Carbon dioxide emissions are linked to economic growth. The developed world has appropriated the past and grown by employing carbon-intensive fuels and technologies. The economic growth and development, as seen in the developed world, have been the product of the unsustainable use of natural resources. The industrial revolution and subsequent technological advancement led to the carbonization of economies. It becomes imperative for the developed world to not only de-carbonize their economies and move towards green and clean energy options but also help emerging worlds to make the low-carbon transition by making capital and technology available to them.

Since the emerging world has been historically deprived of its share in growth and prosperity, these countries were either colonized and exploited or were not able to harness the benefits on account of technological backwardness. The lack of capital coupled with technological backwardness didn't allow third-world countries to grow despite abundant resources. The lack of growth translated into deprived conditions of people, overburdened health and educational infrastructure, and a poverty-stricken population. The principle of justice demands that space be provided to these countries to grow to achieve better living standards and alleviate the sufferings of people living in third-world countries.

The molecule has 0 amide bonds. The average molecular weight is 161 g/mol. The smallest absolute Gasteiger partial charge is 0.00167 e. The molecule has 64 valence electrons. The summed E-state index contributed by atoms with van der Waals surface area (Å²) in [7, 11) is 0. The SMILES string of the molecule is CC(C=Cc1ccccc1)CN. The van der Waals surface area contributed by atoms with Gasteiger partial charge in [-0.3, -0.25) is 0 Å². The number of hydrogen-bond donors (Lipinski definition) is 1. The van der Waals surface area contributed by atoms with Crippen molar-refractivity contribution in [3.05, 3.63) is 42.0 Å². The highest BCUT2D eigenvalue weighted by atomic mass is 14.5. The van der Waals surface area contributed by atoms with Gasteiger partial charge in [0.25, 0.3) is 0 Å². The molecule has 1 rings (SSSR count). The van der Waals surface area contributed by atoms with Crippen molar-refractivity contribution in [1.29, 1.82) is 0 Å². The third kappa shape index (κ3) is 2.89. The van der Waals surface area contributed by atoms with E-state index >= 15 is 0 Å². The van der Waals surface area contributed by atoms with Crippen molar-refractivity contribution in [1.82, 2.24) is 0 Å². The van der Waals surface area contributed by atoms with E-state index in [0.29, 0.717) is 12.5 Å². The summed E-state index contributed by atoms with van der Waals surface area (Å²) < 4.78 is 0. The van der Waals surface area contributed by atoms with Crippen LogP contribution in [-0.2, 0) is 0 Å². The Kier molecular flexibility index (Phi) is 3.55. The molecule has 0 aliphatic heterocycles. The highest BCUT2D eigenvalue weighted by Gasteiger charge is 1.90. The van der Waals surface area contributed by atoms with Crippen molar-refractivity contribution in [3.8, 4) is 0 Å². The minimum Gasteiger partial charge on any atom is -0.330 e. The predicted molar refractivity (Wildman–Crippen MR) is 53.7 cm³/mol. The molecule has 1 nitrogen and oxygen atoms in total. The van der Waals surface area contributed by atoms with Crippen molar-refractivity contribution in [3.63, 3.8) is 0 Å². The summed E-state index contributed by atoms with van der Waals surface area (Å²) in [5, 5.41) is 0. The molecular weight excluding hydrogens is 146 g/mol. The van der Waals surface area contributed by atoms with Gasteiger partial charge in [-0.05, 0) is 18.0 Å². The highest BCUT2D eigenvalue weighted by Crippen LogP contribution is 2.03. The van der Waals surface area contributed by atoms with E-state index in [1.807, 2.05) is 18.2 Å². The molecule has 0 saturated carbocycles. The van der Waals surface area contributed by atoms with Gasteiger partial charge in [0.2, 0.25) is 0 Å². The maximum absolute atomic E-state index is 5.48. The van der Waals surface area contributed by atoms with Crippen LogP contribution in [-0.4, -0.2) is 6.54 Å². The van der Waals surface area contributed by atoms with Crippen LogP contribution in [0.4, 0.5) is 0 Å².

Paris agreement, although touted as a major milestone in climate negotiations, has in fact, weakened the principle of equity. It sought to rewrite the 1992 framework convention on climate change by not mentioning the historical responsibility of countries towards climate catastrophe. The parties to the Paris Agreement agreed that all countries would act to reduce emissions, not based on their contribution to the stock of emissions but do as best as they can. The parties are supposed to submit nationally determined contributions, which would contain measures and strategies to cut down emissions. Thus, by rewriting the 1992 convention, leaders agreed that there would be no mention of the historical responsibility of countries and that climate justice would be a postscript.

IPCC has made it clear that we are about to exhaust the carbon budget; only 400Gtonnes is left for the world to stay below 1.5 degrees from pre-industrial levels.

However, the pace with which economies are driven by fossil fuels, the report estimates that we are going to exhaust our carbon budget in a decade or even earlier. The world has run out of time and carbon budget, but the vast number still need the energy to grow. The past has been appropriated and gobbled up; millions cannot be told that there is no space for them to grow. As they develop as they must, they will add to emissions and will add to our jeopardy. These countries need huge augmented funds and technology to build low-carbon economies.


Views expressed in the article are the author’s own and do not necessarily represent the editorial stance of Kashmir Observer 

  • The author is an alumnus of University of Delhi